"Bragg." YourDictionary, n.d. Web. 16 January 2019. <https://www.yourdictionary.com/bragg>.
Bragg. (n.d.). Retrieved January 16th, 2019, from https://www.yourdictionary.com/bragg
Sir William Henry 1862–1942
British physicist who invented the x-ray spectrometer, a device used to measure x-ray wavelengths. With his son, the physicist Sir William Lawrence Bragg (1890–1971),
he developed the technique of x-ray crystallography, used to determine the atomic structure of crystals. Father and son were awarded a joint Nobel Prize for physics in 1915 for this work.
In 1862, during the famous campaign in Kentucky of General Braxton Bragg (Confederate) and General D.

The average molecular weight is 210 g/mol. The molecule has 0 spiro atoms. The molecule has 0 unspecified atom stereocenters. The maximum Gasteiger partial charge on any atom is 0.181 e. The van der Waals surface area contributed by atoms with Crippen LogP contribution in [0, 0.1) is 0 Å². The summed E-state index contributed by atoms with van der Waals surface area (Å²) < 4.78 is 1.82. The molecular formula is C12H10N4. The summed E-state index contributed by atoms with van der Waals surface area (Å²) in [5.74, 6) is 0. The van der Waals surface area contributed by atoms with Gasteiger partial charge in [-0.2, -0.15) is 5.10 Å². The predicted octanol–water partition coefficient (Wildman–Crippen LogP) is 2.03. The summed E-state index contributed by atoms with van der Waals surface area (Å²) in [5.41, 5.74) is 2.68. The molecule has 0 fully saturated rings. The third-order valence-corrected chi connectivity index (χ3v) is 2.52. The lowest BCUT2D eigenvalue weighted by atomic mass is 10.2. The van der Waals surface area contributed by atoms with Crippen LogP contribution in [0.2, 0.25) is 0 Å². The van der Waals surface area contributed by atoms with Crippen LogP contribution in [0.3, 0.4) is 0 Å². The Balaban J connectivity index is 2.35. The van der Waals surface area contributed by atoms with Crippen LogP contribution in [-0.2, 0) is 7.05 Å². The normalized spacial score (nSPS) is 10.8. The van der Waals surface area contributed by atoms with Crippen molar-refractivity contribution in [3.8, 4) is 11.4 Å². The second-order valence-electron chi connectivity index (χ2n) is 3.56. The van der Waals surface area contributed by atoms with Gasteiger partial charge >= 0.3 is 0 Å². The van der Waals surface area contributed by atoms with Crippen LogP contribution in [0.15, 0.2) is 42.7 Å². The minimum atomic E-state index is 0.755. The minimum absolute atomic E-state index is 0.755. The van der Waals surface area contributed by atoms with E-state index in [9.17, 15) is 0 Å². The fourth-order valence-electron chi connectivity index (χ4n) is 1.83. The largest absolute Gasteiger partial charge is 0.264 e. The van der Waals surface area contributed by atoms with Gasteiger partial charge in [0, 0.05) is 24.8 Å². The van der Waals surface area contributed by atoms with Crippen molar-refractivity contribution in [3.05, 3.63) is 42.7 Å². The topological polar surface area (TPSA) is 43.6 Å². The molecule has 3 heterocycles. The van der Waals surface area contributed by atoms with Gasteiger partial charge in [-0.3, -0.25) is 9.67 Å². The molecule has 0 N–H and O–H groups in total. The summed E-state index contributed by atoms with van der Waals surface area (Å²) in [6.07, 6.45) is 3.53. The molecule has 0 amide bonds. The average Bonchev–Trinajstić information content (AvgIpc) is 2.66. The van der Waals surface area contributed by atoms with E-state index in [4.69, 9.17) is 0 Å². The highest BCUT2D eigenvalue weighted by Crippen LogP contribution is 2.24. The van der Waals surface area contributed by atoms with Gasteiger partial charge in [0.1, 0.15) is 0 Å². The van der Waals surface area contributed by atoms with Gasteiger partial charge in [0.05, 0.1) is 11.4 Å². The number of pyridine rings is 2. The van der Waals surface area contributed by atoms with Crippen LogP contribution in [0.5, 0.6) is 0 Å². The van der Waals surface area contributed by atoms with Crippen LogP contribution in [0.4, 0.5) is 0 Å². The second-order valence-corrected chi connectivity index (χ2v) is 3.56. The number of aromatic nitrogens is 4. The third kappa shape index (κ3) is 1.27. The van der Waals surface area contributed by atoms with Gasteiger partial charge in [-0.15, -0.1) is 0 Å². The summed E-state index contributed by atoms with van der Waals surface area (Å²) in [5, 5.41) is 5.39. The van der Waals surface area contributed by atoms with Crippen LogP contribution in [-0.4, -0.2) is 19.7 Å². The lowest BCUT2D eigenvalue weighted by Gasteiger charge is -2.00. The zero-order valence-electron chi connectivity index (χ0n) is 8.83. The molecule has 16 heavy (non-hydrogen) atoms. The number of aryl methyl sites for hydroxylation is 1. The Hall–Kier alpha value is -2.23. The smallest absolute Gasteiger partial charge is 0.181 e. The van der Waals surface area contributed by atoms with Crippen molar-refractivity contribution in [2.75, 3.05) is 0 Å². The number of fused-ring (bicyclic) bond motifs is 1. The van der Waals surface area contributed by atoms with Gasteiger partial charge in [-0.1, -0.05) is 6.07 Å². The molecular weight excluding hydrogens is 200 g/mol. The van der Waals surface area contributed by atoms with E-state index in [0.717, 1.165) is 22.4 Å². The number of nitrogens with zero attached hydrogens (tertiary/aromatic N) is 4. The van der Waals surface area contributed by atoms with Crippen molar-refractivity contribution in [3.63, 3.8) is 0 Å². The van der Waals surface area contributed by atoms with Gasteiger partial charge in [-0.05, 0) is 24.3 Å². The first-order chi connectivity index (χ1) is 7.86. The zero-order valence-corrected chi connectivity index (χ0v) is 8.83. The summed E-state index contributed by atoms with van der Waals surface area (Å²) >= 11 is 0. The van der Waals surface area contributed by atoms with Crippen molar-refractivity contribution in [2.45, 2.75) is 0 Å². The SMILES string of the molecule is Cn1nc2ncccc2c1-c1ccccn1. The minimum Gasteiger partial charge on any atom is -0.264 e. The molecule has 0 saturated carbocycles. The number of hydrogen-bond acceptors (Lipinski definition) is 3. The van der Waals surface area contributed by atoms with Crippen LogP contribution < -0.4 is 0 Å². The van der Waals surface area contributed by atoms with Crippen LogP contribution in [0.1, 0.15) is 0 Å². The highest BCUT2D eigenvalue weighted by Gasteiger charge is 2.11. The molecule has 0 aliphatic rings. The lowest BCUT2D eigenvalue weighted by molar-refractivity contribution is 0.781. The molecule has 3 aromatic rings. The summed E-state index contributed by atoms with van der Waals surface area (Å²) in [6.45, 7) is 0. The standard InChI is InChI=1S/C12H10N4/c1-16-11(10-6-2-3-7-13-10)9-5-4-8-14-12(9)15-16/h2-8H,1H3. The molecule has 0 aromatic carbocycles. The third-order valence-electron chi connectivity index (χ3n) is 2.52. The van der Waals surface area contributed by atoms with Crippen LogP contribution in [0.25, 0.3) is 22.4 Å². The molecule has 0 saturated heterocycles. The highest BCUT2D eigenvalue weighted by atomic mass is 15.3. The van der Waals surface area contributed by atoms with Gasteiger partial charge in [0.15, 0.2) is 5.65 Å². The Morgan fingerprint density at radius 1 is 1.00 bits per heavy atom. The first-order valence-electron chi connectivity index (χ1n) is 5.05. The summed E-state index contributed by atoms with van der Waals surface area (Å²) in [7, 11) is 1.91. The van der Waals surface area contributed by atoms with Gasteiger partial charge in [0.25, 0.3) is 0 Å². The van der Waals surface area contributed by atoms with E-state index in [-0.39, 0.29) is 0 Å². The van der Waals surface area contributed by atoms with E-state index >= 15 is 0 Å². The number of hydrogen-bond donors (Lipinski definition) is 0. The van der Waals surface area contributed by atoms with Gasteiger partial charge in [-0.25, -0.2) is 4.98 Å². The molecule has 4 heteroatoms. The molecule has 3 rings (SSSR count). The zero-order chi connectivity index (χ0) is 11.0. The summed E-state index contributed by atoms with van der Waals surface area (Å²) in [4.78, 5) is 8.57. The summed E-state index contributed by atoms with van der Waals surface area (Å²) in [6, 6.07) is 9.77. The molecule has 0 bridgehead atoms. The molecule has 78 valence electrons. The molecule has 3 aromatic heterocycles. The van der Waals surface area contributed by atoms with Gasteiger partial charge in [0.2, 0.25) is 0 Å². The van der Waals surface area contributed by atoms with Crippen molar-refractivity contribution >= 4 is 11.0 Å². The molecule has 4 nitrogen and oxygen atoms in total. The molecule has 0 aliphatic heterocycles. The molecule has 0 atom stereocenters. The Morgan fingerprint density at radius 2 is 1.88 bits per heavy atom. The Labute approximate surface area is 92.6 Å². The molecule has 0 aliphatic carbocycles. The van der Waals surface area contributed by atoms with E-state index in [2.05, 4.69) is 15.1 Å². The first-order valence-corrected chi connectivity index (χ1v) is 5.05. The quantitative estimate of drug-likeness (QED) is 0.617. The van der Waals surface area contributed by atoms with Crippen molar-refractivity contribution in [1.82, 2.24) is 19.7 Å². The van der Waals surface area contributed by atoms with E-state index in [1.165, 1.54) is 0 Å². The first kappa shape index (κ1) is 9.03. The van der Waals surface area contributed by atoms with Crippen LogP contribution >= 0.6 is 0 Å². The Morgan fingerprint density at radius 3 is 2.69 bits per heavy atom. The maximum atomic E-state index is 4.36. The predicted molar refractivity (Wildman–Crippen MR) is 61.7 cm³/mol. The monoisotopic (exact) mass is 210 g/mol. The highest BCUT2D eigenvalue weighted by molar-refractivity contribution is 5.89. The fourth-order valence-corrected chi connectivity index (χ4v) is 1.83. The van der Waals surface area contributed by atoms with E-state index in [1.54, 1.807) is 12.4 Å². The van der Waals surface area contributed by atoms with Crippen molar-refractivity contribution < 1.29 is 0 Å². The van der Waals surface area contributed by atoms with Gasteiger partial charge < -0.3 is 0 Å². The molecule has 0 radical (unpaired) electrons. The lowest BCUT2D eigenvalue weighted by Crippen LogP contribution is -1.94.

C. Buell (Federal), Frankfort was occupied for a short time by Bragg, who, just before being forced out by Buell, took part in the inauguration of Richard J.
About Shiloh Church, a strong rearguard under Bragg repulsed the attacks of Grant and Buell for six hours before withdrawing, and all that Grant and Buell achieved was the reoccupation of the abandoned camps.
Late in July Braxton Bragg, who had succeeded Beauregard in command of the Confederates, transferred his forces to the neighbourhood of Chattanooga.
The Washington authorities, thoroughly dissatisfied, ordered him to turn over the command to General Thomas, but the latter magnanimously declined the offer, and Buell on the 8th of October fought the sanguinary and indecisive battle of Perryville, in consequence of which Bragg retired to Chattanooga.